Last week, a Virginia House panel approved a two-year moratorium on drone use within the state. In December, Berkeley’s City Council debated a similar proposal from its Peace and Justice Commission. The commission wanted to prohibit the city from purchasing, borrowing, testing or using drones, or allowing “drones in transit.” Hobbyists would, however, have been allowed to use drones which didn’t carry cameras or audio surveillance equipment. The legislation was shot down because, as Berkeley Councilman Gordon Wozniak argued, “Berkeley doesn’t have jurisdiction over its airspace and can’t enforce it unless we buy Patriot missiles to shoot things down.” Both of these bills were prompted by law enforcement officials wanting to use drones for surveillance and intelligence gathering.
The American Civil Liberties Union (ACLU) calls this “spying.”
Vivek Wadhwa is Vice President of Innovation and Research at Singularity University and Arthur & Toni Rembe Rock Center for Corporate Governance at Stanford University. His other academic appointments include Harvard, Duke and Emory Universities as well as the University of California Berkeley.
These are the harbingers of debates to come as the Federal Aviation Administration (FAA) moves towards approving the use of Unmanned Aircraft Systems for law enforcement. Groups such as the ACLU are working to stop this because of concerns over privacy. As M. Ryan Calo, my colleague at Stanford Law School and Director for Privacy and Robotics at the Center for Internet & Society, has written, U.S. privacy laws don’t address these issues. This means we are in for some significant legislative battles on Capitol Hill and in the Supreme Court. Calo says these “could be just the visceral jolt society needs to drag privacy law into the twenty-first century.”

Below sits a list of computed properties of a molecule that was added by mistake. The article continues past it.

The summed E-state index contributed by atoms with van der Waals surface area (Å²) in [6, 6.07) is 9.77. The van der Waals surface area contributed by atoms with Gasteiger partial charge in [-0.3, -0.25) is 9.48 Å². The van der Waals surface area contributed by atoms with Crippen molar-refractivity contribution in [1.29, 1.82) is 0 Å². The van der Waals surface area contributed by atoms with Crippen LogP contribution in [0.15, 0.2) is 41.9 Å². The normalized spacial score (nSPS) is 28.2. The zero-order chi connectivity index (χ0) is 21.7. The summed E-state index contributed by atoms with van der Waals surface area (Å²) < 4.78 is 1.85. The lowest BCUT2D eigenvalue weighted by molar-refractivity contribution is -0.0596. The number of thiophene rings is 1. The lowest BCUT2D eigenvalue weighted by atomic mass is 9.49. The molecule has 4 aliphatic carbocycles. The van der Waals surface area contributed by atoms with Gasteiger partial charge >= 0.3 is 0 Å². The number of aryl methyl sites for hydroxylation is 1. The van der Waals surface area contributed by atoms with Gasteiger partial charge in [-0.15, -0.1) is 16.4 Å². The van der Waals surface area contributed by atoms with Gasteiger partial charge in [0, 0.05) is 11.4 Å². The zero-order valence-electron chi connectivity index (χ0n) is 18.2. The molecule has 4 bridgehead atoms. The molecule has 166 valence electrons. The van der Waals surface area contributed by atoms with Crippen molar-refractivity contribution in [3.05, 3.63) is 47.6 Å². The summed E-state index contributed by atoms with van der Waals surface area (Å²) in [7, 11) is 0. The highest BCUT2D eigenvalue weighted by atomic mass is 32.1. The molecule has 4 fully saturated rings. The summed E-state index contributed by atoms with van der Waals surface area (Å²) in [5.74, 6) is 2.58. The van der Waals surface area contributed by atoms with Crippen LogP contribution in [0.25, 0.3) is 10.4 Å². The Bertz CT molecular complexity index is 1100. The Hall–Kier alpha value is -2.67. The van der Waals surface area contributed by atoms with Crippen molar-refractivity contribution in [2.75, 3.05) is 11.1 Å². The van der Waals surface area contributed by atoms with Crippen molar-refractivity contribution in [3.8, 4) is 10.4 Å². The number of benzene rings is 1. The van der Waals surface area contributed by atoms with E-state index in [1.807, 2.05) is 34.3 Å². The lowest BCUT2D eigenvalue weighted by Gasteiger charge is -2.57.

No doubt, privacy is an important issue. But this is going to be the least of our concerns as drone technologies advance further. We are entering the “drone age” writes drone-builder Chris Anderson, whose company 3D Robotics sells drone kits to mix and match capabilities. With sensors, optics, and embedded processors advancing exponentially and prices dropping precipitously, do-it-yourself-ers are building even more sophisticated and smaller drones than what the U.S. government had a few years ago.
But you don’t have to be a DIY-er. The Parrot AR.Drone can be purchased on Amazon.com for $299. This quadcopter transmits 720p high-definition streaming video to an iPad or smartphone used to control it. The drone is equipped with a three-axis accelerometer, gyroscope, and magnetometer, and also pressure and ultrasound sensors. Two or three decades ago, such sensors would have cost millions of dollars and weighed hundreds of pounds.
These drones provide useful capabilities for peeping toms or other criminals watching out for law enforcement. But they become a real threat when equipped with weapons, as a hobbyist who calls himself “Milo Danger” showed by mounting a paintball gun on a DIY drone. In a video, he demonstrated a drone flying and firing at stationary targets. The drone could as easily have been equipped with an assault gun, grenade, or Semtex explosives.
Current generations of DIY drones are controlled by Wi-Fi, so the distances they can travel are limited. But it isn’t hard to add autopilot capability to drones, allowing them to fly on their own for several miles. A smartphone, for example, has the processing power and additional sensors needed. Face-recognition technology on smartphones has also advanced to the point where it can identify an individual in a crowd. This means a teenager can, today, build a device similar to what the military uses to hunt terrorists in Afghanistan.